April 9th, 2007

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Sorry about your car, sir. That’s a bummer. A real bummer, man. Hope it all worked out in the end. Hope you’re returning from Boston with that sweet box of glory. Hope your Easter was swell. I actually celebrated a little bit of Easterness last night. Heather (and to some extent I) threw one of our famous dinner parties. There was a leg of lamb (on the bone), a tofu stir-fry, apple-rhubarb pie, three cheese potatoes, baked carrots, salad, an Easter egg hunt, and fresh tsoureki – a cinnamon, raison bread with hardboiled eggs in it. The eggs are dyed a deep red, and apparently you can find a specific dye made for tsoureki eggs at Greek grocery stores. Oh yeah, we also did a thing where one person had a chest of prizes (mostly candy and stuff) and we cycled through the calendar, each person picking a prize on their birthday. I got a chocolate bar… people later in the cycle ended up with Emergen-C. I think the first person got lip balm.

That was the pleasant, wholesome part of my weekend.

Now I’ll write about a man who claimed his name was Tony Montana. Scarface. Yes, he did have a scar on his face, and yes, he did approach me on the JMZ platform. He showed me a bleach stain on his black corduroy pants. He stood about five feet, four inches. Maybe forty-five years old. Turns out the pants were only three days old. Poor, crazy, little man. He proceeded to point out every article of clothing on his body: generic looking Nike sneakers, trash-picked black cap, faded black leather jacket. It was when he opened the jacket to show it off that I saw the knife on his belt.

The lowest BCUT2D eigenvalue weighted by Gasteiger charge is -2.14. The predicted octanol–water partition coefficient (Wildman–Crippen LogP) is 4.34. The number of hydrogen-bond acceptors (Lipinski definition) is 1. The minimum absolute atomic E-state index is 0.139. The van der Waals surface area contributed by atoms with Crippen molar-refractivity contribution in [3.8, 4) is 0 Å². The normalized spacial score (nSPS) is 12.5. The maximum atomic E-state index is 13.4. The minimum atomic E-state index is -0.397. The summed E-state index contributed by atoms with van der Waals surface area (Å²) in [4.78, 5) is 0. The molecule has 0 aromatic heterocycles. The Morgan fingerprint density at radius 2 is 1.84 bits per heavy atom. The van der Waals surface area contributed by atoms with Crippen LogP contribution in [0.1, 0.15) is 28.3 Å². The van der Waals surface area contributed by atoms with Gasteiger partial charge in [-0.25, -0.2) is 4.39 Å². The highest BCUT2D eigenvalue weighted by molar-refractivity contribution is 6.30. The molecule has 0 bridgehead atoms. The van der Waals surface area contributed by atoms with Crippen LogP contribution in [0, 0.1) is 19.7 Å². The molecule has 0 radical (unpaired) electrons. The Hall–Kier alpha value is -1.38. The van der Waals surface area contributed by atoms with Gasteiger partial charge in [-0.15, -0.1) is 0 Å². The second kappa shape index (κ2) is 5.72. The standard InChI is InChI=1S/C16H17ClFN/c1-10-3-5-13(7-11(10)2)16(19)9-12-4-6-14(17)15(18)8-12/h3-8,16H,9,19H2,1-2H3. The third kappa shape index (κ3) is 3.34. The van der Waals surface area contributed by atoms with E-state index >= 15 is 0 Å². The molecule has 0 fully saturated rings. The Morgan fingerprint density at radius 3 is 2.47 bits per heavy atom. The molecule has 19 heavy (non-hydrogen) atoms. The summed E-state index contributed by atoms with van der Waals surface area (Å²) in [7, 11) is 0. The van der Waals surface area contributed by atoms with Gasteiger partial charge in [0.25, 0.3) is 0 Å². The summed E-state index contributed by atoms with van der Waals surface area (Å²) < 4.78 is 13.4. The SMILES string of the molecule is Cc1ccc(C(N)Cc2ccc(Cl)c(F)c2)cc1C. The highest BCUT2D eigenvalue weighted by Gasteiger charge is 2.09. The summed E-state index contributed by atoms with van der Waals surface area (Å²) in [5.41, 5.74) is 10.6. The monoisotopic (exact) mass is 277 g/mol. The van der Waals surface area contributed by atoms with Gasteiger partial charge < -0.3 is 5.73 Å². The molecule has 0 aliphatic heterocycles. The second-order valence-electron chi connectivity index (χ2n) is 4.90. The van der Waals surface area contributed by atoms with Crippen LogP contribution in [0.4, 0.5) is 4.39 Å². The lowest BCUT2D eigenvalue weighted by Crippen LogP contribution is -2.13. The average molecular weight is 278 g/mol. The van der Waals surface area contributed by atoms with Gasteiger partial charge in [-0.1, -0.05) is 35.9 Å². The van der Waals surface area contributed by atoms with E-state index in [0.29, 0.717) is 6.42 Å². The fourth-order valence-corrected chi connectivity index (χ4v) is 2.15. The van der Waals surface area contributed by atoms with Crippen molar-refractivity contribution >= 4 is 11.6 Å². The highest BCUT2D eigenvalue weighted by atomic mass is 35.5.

The platform was fairly crowded and this was midday on a weekend. I’ll be fine. He pointed to the knife, his baby he called it. Then he took it off his belt and flipped it open holding it out towards me, his other hand held up to his side at face level - what I think of as the knife fight stance. But I intuited he wasn’t interested in stabbing me. I saw a few people look over at us, curious at the strange scene. Tony started explaining why he needed the knife. Sometimes he talks to people and sometimes those people will attack him completely out of the blue for no apparent reason, and those people get stabbed. I figured Tony was crazy, maybe homeless, but now I knew that he had a flavor of insanity that distorts reality so random people on the subway platform who are bored and decide to engage this crazy little man sometimes get stabbed. Still, I kept my cool. I told Tony that I was cool, that he was cool, that I don’t like violence. I kept my eye on the knife but didn’t want to ask him to put it away, didn’t want him to think I thought he was crazy, didn’t want to give him any reason to be paranoid and snap his miswired brain into stab-mode. More people were looking over at us, wondering if this was a dangerous situation or just a weird one. Apparently the latter. Tony, while still brandishing, told me I was in fact cool, no worries. He put the knife away, laughed like we had some inside joke, then slowly strutted down the platform. I casually walked the other way, making sure not be on the same subway car. The whole ride I pictured him busting through the door at the end of the car, looking for me, having decided that yes, I needed to be stabbed, I had wronged him somehow. Luckily, it didn’t happen.


post scriptum: In a work situation you should always introduce yourself over the phone so I don’t have to ask for your email address to try and decipher who you are and what job you’re talking about when you make a vague request.